Oregon wildlife managers are trapping sea lions at Willamette Falls and trucking them out to the coast in an effort to protect a very fragile run of steelhead.
Biologists estimate the sea lions at Willamette Falls are eating at least a quarter of the winter steelhead run. At that rate, they say, there's about a 90 percent chance at least one population of the fish will go extinct.
Bryan Wright, a biologist with the Oregon Department of Fish and Wildlife, said the state is waiting for federal approval to kill sea lions at Willamette Falls. In the meantime, they're moving as many sea lions as they can to the coast.
"Everyone knows it's not a long-term fix," he said. "It's barely a short-term fix. ... But right now, it’s the only tool we have, and it does save about three steelhead per day according to our estimates.”
So far, they’ve moved three sea lions to the beach near Newport. That's given the marine mammals the chance to demonstrate that they can swim back in a matter of days.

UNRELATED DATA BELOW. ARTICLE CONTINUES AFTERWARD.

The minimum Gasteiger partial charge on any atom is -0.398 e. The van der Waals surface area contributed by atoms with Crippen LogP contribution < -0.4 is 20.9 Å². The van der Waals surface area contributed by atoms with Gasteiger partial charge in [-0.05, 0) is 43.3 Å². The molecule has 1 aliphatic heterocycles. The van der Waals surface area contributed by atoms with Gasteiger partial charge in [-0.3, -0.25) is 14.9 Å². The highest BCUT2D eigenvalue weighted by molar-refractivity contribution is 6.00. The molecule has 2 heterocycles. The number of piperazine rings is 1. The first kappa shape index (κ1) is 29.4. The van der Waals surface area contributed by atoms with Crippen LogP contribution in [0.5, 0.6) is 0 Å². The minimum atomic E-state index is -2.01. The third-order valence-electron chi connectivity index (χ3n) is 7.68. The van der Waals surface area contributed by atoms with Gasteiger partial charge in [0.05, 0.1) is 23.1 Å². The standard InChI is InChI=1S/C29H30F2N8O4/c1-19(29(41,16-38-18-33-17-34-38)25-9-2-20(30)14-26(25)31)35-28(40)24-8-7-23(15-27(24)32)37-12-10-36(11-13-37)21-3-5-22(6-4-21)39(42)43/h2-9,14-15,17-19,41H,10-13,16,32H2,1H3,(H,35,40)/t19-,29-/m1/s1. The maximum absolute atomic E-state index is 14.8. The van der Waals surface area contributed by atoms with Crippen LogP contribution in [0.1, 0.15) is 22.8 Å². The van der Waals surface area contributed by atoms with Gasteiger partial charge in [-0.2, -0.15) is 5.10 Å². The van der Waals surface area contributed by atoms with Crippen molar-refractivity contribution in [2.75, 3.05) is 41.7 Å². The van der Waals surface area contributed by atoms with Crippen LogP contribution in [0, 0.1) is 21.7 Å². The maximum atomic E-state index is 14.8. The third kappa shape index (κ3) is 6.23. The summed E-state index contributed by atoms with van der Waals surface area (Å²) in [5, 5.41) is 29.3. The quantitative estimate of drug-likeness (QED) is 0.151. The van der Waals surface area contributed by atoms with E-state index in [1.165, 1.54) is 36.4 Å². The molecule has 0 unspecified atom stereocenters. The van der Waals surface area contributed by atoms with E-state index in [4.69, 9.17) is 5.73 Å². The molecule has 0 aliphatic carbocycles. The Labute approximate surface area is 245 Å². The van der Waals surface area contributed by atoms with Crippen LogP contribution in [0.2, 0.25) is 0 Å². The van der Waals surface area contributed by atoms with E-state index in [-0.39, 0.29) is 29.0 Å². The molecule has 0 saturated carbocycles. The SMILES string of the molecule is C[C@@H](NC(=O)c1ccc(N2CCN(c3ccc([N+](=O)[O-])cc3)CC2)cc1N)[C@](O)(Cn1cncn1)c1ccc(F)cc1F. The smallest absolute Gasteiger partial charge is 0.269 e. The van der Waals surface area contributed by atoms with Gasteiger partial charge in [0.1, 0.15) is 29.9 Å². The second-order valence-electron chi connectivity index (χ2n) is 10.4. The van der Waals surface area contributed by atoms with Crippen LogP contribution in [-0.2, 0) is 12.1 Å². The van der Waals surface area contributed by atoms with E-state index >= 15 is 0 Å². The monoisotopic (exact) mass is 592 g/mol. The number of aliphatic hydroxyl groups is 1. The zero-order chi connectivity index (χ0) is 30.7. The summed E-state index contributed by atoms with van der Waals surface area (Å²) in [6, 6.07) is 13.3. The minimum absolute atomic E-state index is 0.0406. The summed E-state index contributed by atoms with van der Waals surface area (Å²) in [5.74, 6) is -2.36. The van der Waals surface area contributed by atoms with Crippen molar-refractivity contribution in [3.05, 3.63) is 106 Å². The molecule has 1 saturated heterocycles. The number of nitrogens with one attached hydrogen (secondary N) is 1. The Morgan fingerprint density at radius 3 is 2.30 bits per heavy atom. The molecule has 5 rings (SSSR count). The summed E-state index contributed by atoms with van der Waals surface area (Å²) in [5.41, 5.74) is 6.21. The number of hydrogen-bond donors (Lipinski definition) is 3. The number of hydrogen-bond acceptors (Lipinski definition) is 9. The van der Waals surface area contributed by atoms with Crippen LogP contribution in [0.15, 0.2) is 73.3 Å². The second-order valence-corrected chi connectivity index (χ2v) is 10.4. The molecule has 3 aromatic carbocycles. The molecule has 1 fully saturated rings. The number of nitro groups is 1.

One sea lion swam the 230 miles in less than four days – a rate of about 3 miles an hour.
Wright said that supports the state's argument that lethal removal will be necessary to protect the dwindling wild winter steelhead run, which reached a low of around 500 fish last year.
"It would be great if we could just take them to the coast and they could stay there, but that’s not what we've found," Wright said. "I wish it were that simple."
The states of Oregon and Washington have been lethally removing sea lions from below Bonneville Dam on the Columbia River since 2008. One of the sea lions on the lethal removal list turned up in the Willamette Falls trap last week and was euthanized on Thursday.
According to ODFW, other sea lions with a documented record of killing salmon and steelhead near Bonneville Dam may also be killed if they are captured in the Willamette Falls trap.
A decision on additional lethal removals at Willamette Falls isn't expected until the end of this year.